‘Exterminate All the Brutes’: Heart of darkness, head of profit
Caisa Ankarsparre, center, in 'Exterminate All the Brutes.' | Velvet Film / David Koskas via HBO

Raoul Peck’s new four-part HBO series Exterminate All the Brutes is a powerful, well-illustrated essay on racism. Peck skillfully tours us through twelve painful centuries of prejudice-based inhumanity toward the goal of wealth accumulation. Each of his episodes is about an hour long.

Peck is well-known for such penetrating, urgent films as I Am Not Your Negro, The Young Karl Marx, and Lumumba.

Peck’s sometimes quite personal, subjective arguments, stunning photography, florid dioramas, and ample historical data are breathtaking and persuasive. The sweep of his observations shines a bright light on the dark side of history. The use of Joseph Conrad’s quote from The Heart of Darkness to title his conversation on race and power could not be more appropriate.

Exterminate All the Brutes leans heavily on history, particularly the work of three of the filmmaker’s prominent friends: Sven Lindqvist, Michel-Rolph Trouillot, and Roxanne Dunbar-Ortiz. He walks us through the undeniable consequences of uneven development. Imperialism may be the highest stage of capitalism. But its brutality exacts the most gruesome toll in mass murders, starvations, pogroms, and the environmental degradation that threatens wholesale extinction.

The story really lays its tracks in the Crusades, when the Christian European monarchies decided to take over Muslim-controlled trade routes to the Far East. Conquest of wealth was given reason by religion and race. The “clean blood” of Christians sought to enslave or exterminate the “unclean blood” of Moors and Jews.

Peck draws a straight, if too abrupt, line from Dark Ages Crusades and Inquisition through the African slave trade to the mass extermination of Jews in the Holocaust. Crowds cheer Hitler’s quest to protect racial purity against the backdrop of Leni Reifenstahl’s 1935 Nazi propaganda film Triumph of the Will. The early Church’s sponsorship of racial extermination runs through colonial conquest of the Western Hemisphere’s native populations to Nazi concentration camps to modern Western evangelical racism.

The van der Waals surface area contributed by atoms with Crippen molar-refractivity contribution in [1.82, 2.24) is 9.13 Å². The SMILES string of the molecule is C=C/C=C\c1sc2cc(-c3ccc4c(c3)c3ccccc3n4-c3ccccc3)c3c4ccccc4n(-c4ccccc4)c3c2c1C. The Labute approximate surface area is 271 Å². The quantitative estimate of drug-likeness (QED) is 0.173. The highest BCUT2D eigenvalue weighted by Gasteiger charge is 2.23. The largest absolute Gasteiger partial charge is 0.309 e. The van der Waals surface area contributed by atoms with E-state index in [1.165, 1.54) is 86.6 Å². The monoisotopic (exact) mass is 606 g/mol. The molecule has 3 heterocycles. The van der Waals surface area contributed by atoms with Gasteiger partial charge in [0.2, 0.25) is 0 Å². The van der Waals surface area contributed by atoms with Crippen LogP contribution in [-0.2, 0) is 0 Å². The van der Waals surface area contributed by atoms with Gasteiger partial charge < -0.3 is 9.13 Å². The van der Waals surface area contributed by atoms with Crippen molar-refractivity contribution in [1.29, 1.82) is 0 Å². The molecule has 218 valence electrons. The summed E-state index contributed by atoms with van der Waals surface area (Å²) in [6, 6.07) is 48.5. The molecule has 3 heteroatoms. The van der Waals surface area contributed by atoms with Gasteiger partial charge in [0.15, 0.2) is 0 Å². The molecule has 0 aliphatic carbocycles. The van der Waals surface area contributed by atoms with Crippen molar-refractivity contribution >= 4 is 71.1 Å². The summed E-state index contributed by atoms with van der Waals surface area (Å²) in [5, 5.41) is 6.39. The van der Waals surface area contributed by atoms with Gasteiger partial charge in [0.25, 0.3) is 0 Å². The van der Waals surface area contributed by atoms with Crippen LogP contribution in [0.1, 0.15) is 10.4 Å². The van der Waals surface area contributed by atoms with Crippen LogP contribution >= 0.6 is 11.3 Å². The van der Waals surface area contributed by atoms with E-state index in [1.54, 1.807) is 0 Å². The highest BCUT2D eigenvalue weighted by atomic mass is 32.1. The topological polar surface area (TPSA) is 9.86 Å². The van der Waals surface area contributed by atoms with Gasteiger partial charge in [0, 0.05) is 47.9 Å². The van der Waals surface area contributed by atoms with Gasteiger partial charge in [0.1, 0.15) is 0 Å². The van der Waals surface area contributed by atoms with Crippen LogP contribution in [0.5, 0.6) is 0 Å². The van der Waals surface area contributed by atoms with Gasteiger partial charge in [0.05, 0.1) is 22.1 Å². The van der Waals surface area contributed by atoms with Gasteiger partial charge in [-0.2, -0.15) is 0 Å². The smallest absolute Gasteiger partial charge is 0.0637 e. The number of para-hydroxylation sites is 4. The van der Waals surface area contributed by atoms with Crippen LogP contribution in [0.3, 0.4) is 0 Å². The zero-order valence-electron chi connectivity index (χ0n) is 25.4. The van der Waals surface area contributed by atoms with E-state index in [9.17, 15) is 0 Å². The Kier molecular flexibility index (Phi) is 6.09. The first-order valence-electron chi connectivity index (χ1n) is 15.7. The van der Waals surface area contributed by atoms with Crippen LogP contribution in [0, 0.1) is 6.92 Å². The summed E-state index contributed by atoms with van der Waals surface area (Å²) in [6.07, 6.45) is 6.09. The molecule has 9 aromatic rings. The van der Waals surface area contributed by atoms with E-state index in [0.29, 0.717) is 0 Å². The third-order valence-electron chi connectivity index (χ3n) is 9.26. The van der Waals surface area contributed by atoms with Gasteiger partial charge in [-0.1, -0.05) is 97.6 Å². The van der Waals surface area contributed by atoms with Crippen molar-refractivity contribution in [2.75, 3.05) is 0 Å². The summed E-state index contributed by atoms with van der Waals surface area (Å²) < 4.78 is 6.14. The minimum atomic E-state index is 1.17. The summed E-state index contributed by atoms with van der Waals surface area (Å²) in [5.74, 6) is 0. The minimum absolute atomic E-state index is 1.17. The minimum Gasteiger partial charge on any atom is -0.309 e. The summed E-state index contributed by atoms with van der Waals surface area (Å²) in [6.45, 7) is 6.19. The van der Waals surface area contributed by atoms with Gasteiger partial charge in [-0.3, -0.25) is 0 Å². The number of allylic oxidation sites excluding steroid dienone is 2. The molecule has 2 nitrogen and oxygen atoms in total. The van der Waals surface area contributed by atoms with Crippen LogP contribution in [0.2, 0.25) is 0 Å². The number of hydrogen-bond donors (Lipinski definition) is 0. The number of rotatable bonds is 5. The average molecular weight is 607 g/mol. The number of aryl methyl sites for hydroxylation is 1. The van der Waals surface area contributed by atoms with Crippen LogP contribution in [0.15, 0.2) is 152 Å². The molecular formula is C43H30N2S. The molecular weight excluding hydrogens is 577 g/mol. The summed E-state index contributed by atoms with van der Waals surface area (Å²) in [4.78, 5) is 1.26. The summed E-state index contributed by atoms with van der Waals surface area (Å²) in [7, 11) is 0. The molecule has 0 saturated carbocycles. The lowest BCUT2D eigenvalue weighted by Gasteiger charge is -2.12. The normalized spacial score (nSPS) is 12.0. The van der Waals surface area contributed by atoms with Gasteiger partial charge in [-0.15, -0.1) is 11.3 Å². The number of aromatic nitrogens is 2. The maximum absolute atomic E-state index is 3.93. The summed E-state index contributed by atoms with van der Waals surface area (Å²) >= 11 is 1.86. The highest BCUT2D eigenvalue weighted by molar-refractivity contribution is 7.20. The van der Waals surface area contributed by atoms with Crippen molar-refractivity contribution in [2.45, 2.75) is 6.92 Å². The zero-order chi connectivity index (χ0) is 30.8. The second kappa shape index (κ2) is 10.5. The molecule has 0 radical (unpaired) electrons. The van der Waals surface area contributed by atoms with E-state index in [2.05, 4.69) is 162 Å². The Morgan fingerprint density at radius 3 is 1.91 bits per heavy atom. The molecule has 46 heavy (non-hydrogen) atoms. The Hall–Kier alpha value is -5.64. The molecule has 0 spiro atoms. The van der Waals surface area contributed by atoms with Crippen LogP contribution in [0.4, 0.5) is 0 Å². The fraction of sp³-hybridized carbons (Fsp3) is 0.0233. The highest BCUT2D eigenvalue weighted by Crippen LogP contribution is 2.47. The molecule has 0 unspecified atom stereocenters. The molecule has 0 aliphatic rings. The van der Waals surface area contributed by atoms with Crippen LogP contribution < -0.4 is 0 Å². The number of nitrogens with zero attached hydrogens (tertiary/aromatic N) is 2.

The earliest colonial founders in the Americas found pious justification for killing, maiming, and enslaving the natives they thought were blocking their path to riches. Even when natives generously offered assistance and sharing, the “enlightened” Spanish, English, and French colonists waged wars of elimination and exile. Conflicts continued from colonial days through Andrew Jackson’s Indian Removal efforts and the Trail of Tears displacement of most of the native population of the Southeast.

At times Peck’s march through the catalogue of inhumanities gets bogged down in personal recollections or uneven sidetracks back and forth in time. Perhaps adopting a stricter chronological or geographic framework would have been of greater help to the viewer.

Still, the main arguments are ultimately well served by the filmmaker’s explanation of how technology and European civilization, and spirituality served as tools in the hands of the invaders.  Weapons development insured world domination by European countries. All the while, religion, culture, and nationalism underpinned the Zeitgeist of profit.

Europeans started mistaking military superiority for intellectual, cultural, and even biological superiority. This perceived superiority demanded they fulfill their role. Anticipating current pro-white supremacist evangelicals, the influential 19th-century Rev. Josiah Strong preached, “We have a responsibility to control the world.”

Writer-director Raoul Peck’s Exterminate All the Brutes preaches that we have a responsibility to fight this imperialism that wraps itself in racism to exterminate the non-white citizens of the world. Acknowledging its existence is only the first step!

Readers can view an interview with Raoul Peck here. Here is a trailer for the series.


CONTRIBUTOR

Michael Berkowitz
Michael Berkowitz

Michael Berkowitz, a veteran of the civil rights and anti-war movements, has worked on Wisconsin recalls, Occupy and other local movements that give promise of social change. He has been Land Use Planning Consultant to the government of China for the last 18 years. After studying at Yale and Stanford, he taught Chinese and American History at the college level, worked with Eastern Kentucky Welfare Rights Org. with miners, and was an officer of SEIU. He has served as a supernumerary with the San Francisco Opera for years without getting to sing a single note on stage!

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